Why schools are failing female students for success in tech careers

tech careers
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Holly Smith, Senior Solutions Consultant, Databricks, explores why our current education system still falls short in helping female students navigate careers in tech

This has been a stellar year for A-level results, with girls doing particularly well, even gaining higher grades in subjects taken by more boys, such as maths and computing. Though, therein lies a problem. Girls do well in traditionally “male” subjects but there are still far fewer girls that take them.

When it comes to the next steps and careers, schools are failing female students, particularly with those trying to break into the tech world. With girls surpassing boys this year in subjects such as maths (a good door opener for careers in tech) now is the time to ensure that they’re being properly set up for success.

Outlining what can come next

Studying maths doesn’t mean you have to become an accountant. Both in schools and universities, there is little showcase of the diversity of job roles suited for those with maths skills outside of accountancy or finance. But in reality, there is an abundance of different job opportunities, especially in the world of tech. This desperately needs to be communicated to students, particularly girls. There is an ongoing huge tech skills shortage in the UK, with the need for AI, cloud and robotics skills skyrocketing post-pandemic – making technology a viable career option for many.

The likes of data science and AI university courses are now much more widespread than before, and the range of jobs waiting for graduates has changed too. There is still demand for the likes of data engineers and data scientists but also a huge need for product owners, visualisation experts and analysts. There are even many job roles young people may have never come across such as a solutions architect, a person in charge of aligning a business need with IT services, products, software and infrastructure. Those who can problem solve and translate data concepts into meaningful insights can also end up in very influential roles – Cassie Kozyrkov, Chief Decision Scientist at Google, is a perfect example of this.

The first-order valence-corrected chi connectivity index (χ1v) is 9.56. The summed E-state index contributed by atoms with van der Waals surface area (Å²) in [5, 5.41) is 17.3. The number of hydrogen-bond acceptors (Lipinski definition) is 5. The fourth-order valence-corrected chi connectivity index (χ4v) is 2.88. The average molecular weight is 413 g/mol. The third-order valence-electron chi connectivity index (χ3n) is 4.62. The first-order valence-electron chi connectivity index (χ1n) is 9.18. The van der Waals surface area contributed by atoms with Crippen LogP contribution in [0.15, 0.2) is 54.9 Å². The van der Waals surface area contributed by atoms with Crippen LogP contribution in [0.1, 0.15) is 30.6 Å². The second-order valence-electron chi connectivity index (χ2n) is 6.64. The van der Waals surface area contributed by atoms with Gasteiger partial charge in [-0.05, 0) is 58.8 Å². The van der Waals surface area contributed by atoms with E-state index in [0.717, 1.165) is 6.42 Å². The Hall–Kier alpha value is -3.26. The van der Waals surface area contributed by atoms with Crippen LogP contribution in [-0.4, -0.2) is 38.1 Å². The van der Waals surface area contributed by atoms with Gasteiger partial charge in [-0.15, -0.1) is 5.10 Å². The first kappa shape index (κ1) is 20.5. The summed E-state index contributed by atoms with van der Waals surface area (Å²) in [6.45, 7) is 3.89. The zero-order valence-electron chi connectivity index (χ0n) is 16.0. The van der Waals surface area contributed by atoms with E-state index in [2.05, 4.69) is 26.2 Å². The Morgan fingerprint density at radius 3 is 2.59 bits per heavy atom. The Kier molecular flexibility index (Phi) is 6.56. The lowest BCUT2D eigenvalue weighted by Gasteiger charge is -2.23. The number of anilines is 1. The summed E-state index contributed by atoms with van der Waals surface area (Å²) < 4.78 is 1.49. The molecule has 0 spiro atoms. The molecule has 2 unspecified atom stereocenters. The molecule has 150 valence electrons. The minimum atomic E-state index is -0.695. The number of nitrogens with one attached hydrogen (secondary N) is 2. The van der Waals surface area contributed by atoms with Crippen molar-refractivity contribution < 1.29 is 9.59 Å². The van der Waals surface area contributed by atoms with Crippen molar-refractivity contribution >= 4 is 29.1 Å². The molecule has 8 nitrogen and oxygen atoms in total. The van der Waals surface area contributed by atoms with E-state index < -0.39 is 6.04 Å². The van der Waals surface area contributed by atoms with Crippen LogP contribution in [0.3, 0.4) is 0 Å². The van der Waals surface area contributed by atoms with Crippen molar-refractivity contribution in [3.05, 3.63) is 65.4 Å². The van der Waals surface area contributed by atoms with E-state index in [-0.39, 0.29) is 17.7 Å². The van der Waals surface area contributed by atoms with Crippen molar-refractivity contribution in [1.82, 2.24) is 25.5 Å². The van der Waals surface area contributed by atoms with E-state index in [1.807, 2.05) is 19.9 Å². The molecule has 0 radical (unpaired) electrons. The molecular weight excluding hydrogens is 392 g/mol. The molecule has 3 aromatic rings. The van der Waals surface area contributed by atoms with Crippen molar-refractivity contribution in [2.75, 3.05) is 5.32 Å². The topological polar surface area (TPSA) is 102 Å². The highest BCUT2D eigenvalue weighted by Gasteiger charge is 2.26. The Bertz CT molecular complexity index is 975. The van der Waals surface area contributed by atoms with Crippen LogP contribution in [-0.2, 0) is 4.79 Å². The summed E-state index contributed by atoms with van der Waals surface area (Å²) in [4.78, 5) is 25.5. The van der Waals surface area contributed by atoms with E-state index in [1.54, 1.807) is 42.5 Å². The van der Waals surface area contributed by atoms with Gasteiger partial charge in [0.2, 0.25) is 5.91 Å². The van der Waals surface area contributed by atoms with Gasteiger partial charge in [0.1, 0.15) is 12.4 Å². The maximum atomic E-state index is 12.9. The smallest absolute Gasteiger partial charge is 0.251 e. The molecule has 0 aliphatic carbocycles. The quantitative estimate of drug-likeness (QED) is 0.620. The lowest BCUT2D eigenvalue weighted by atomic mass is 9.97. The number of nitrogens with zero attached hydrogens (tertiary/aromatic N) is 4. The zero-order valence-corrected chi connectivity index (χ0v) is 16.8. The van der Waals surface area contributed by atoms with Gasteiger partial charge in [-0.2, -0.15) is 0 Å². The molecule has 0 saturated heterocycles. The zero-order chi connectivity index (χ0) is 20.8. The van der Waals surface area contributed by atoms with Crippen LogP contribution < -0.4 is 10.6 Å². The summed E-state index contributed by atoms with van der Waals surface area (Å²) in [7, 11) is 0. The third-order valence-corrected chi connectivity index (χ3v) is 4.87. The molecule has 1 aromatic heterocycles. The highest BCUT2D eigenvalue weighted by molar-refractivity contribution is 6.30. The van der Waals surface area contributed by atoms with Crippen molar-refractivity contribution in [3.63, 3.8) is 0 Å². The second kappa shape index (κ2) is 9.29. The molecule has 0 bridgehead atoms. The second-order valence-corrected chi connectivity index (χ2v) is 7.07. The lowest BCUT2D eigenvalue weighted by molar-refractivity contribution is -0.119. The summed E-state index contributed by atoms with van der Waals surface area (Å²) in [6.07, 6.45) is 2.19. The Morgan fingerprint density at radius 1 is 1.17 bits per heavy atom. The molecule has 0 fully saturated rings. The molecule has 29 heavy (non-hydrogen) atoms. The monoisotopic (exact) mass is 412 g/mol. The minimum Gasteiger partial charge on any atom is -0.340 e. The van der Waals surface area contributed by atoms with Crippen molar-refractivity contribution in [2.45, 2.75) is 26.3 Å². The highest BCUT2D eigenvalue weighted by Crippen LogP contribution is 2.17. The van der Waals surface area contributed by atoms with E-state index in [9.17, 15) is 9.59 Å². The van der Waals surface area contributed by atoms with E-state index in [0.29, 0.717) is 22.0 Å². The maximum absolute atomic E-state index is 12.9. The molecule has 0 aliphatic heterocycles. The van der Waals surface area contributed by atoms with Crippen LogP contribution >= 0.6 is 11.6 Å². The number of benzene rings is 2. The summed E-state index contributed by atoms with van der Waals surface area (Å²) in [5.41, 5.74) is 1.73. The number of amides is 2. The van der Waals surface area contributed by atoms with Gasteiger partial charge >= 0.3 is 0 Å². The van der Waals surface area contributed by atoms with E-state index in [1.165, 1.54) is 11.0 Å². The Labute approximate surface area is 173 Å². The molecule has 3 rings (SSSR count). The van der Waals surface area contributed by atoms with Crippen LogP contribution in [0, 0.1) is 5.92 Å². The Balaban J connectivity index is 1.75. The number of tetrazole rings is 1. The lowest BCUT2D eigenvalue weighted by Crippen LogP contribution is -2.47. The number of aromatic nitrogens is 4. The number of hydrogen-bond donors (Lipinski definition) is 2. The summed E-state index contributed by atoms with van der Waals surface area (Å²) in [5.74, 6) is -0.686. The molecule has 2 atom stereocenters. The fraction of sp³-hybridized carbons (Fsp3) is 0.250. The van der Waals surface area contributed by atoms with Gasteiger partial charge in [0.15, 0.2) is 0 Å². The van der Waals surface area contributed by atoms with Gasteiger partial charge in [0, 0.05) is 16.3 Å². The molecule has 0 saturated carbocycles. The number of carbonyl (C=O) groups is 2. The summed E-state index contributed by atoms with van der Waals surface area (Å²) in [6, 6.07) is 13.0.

Schools need to enable female students to see the variety of options out there, outlining potential career paths and inspiring them. A simple way of doing this is bringing in a more diverse group of speakers to schools to talk about their tech careers – in fact, many women working in tech have dedicated their whole social profiles to outlining what they do at work. So there are many professionals willing to share their experiences, and schools should be tapping into that opportunity.

The focus needs to be looking beyond just simply getting students interested in subjects like maths and through exams, but preparing them for their futures and arming them with knowledge on the potential careers beyond education. Particularly in the fast-moving technology industry where innovation means job roles are continually being created or evolving.

The unknown tech opportunities